the title which the patent conveys, and at the same time seeks to substitute itself for the grantee in the patent, by means of a receiver's receipt, upon the theory that the receipt is a writing of such sanctity that, until impeached by a decree of court, it con· elusively establishes the right to the land. If the receipt has this efficacy, it is, in effect, a conveyance, and the possessor of it does not improve his position by a decree such as is prayed for. The court is asked to decree against a patentee upon a mere register's receipt, issued prior to the entry upon which the patent issued. That this cannot be done does not admit of argument. A patent is the highest evidence of title, and is conclusive as against the government, until it is annulled or set aside by some judicial tribunal. U. S. v. Stone, 2 Wall. 525. The title passes in every instance where, under the decisions of the offieers having authority in the matter, a conveyance, generally called a "patent," has been signed by the president, and sealed and delivered to and aocepted by the grantee. Moore v. IWbbins, 96 U. S. 538. In Wilson v. Fine, the court quotes from the case of Cornelius v. Kessel, and says that "the general drift of the opinion is to limit and restrain the power of the commissioner of the general land office to set aside or cancel entries of certificates allowed by the register and receiver;" but the fact is that the court in that case expressly recognized the power of the commissioner to correct and annul entries in proper cases, subject only to the restriction that this is not an unlimited or arbitrary power. It is declared that the exercise of this power is necessary to the due administration of the land department; that, if an investigation of the validity of such entries were required in the courts of law before they could be canceled, the necessary delays attending the examination would greatly impair, if not destroy, the efficiency of the department; that the commissioner is authorized to correct and annul entries of land allowed by the register and receiver, when' the lands are not subject to entry, or the parties do not possess the qualifications required, or have previously entered all that the law permits. It is a singular fact that this decision, in which it is laid down that the land department has the power to cancel ·certificates of entry where, among other cases, the parties have previously entered all that the law permits, is cited in Wilson v. Fine in denial of the right of the register and receiver at Lakeview to cancel a homesteader's entry on that identical ground. In Wilson v. Fine the plaintiff's right depended upon a homestead certificate which had been canceled upon a contest on the ground that the homesteader had previously exhausted his homestead right. The decision assumes that such was the fact, and holds that when the certificate was issued to Alexander, Wilson's grantor, the land became the property of Alexander. The case therefore decides that the mere certificate conveyed the title, although the holder of it was not equitably entitled to the land, and had procured the certificate through fraud and perjury. Notwithstanding the veneration in which I hold the memory of the learned judge who decided the cases of Smith v. Ewing and Wilson v. Fine, and my own connection with the latter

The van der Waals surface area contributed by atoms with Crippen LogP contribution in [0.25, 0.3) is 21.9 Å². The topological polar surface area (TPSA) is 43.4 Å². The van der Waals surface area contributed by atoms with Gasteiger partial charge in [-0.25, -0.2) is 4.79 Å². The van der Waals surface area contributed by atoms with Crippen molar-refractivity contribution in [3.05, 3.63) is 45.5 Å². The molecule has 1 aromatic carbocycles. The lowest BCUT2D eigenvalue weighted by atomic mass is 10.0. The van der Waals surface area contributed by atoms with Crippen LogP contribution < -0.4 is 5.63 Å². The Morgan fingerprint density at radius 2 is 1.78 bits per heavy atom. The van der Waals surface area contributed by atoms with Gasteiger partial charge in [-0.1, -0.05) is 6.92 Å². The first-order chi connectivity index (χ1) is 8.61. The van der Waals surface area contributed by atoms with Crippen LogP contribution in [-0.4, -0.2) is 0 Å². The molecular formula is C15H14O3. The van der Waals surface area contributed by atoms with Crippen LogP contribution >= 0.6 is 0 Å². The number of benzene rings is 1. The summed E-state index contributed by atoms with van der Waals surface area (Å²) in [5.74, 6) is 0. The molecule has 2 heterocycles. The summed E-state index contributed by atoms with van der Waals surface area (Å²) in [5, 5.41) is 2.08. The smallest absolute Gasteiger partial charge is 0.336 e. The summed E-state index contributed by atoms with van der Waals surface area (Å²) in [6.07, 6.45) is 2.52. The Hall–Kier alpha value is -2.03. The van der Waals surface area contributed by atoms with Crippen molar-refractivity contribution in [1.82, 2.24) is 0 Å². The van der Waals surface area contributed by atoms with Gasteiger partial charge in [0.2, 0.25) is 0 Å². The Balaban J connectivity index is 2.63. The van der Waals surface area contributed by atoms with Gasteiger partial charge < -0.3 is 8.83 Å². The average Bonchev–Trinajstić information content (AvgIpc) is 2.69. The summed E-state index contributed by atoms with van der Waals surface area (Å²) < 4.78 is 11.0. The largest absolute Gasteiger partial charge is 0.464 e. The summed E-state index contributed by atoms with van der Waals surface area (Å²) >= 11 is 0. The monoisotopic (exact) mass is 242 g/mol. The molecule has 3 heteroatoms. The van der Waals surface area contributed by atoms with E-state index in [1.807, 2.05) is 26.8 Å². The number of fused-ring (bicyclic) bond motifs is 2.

case, I must yield to the great weight of authority which is the other way, and which is supported by the better reason. The case of Wilson v. Fine was brought and submitted solely upon the authority of Smith v. Ewing, and without the examination of other cases. The rule of stare decisis is more properly applied in comts of last resort, where decision is final, and uniformity is It was held in the case of The Madrid,40 Fed. Rep. 677, the late Mr. Justice Lamar delivering the opinion, that the decisions of the circuit courts of the United States, not being uniform in the particular case, it could not be said that any of them had become a rule of property within the principle of the doctrine of stare decisis. There is no room for the application of such doctrine with respect to the two cases in question. It is indispensable that this court shall decide according to the established doctrine of the courts of the United States, and without reference to any erroneous ruling it may have already made. It is argued further, on the part of plaintiff, that the cancellation of the Waddel receipt operates as a forfeiture of an estate or interest in the land in question, under section 2262, and is fore the exercise of a power not possessed by the land department. This is, in effect, the same question already considered. Section 2262, among other matters, provides that, "if any person taking such oath swears falsely in the premises, he shall forfeit the mOlley 'Which he may have paid for such land, and all right and title to the same." The forfeiture mentioned here is a forfeiture of the money paid by the entryman. Whether the government has a right to thus forfeit this money need not be considered here. '['here is no such thing as a forfeiture of the land, since the title does not vest until the final action of the land department determines the existence of the conditions necessary to that result. 'l'here is no such thing as a forfeiture of an equitable estate or interest, since, as has been abundantly shown, it does not appear that the original entryman was ever invested with any such estate or interest. The alleged forfeiture is merely the exercise of an undoubted au· thority by the proper officers of the land department to cancel an entry made upon false testimonY,-an authority so exclusive in such department that what is done under it in the decision of questions of fact cannot be questioned anywhere else, unle3s !';uch tribunal has been prevented by some fraud practiced from fairly trying the question. The next pDint to be considered is that of bona fide purchaser for a valuable consideration. Does the plaintiff occupy the position of such a purchaser? 'fhe statute provides that all grants or conveyances by an entryman who has sworn falsely in respect to the matters enumerated, except in the hands of bona fide purchasers for a valuable consideration, shall be null and void. The protection of a bona fide purchaser relates to the legal title, or at least to such a right as is completely detennined. So long as some· thing remains to be done affecting the right, those purchasing it do so at their peril. As is stated in Smith v. Custer, supra: